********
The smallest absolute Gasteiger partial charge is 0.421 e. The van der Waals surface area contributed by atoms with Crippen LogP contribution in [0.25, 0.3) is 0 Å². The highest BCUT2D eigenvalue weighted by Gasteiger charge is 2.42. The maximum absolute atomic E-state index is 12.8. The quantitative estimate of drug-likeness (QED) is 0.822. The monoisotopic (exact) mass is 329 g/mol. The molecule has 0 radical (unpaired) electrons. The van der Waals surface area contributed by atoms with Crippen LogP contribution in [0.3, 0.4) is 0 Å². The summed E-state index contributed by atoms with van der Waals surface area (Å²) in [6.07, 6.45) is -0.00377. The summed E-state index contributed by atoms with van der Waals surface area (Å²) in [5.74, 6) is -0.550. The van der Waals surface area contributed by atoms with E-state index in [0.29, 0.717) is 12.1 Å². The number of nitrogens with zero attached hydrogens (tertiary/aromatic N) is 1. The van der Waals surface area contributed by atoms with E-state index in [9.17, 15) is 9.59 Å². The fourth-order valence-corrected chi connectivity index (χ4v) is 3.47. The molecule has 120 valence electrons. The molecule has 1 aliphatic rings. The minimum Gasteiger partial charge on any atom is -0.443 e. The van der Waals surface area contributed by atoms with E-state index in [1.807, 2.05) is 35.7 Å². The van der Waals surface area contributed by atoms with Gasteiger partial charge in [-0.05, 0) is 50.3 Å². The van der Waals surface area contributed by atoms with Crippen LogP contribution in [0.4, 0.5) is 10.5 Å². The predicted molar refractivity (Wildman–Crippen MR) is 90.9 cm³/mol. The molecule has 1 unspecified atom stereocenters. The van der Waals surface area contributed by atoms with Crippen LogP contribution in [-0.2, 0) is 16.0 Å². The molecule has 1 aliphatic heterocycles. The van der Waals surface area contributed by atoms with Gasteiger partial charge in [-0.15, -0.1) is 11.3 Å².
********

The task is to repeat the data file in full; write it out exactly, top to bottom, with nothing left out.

The smallest absolute Gasteiger partial charge is 0.421 e. The van der Waals surface area contributed by atoms with Crippen LogP contribution in [0.25, 0.3) is 0 Å². The highest BCUT2D eigenvalue weighted by Gasteiger charge is 2.42. The maximum absolute atomic E-state index is 12.8. The quantitative estimate of drug-likeness (QED) is 0.822. The monoisotopic (exact) mass is 329 g/mol. The molecule has 0 radical (unpaired) electrons. The van der Waals surface area contributed by atoms with Crippen LogP contribution in [0.3, 0.4) is 0 Å². The summed E-state index contributed by atoms with van der Waals surface area (Å²) in [6.07, 6.45) is -0.00377. The summed E-state index contributed by atoms with van der Waals surface area (Å²) in [5.74, 6) is -0.550. The van der Waals surface area contributed by atoms with E-state index in [0.29, 0.717) is 12.1 Å². The number of nitrogens with zero attached hydrogens (tertiary/aromatic N) is 1. The van der Waals surface area contributed by atoms with E-state index in [9.17, 15) is 9.59 Å². The fourth-order valence-corrected chi connectivity index (χ4v) is 3.47. The molecule has 120 valence electrons. The molecule has 1 aliphatic rings. The minimum Gasteiger partial charge on any atom is -0.443 e. The van der Waals surface area contributed by atoms with E-state index in [1.807, 2.05) is 35.7 Å². The van der Waals surface area contributed by atoms with Gasteiger partial charge in [-0.05, 0) is 50.3 Å². The van der Waals surface area contributed by atoms with Crippen LogP contribution in [0.4, 0.5) is 10.5 Å². The predicted molar refractivity (Wildman–Crippen MR) is 90.9 cm³/mol. The molecule has 1 unspecified atom stereocenters. The van der Waals surface area contributed by atoms with Crippen LogP contribution in [-0.2, 0) is 16.0 Å². The molecule has 1 aliphatic heterocycles. The van der Waals surface area contributed by atoms with Gasteiger partial charge in [-0.15, -0.1) is 11.3 Å².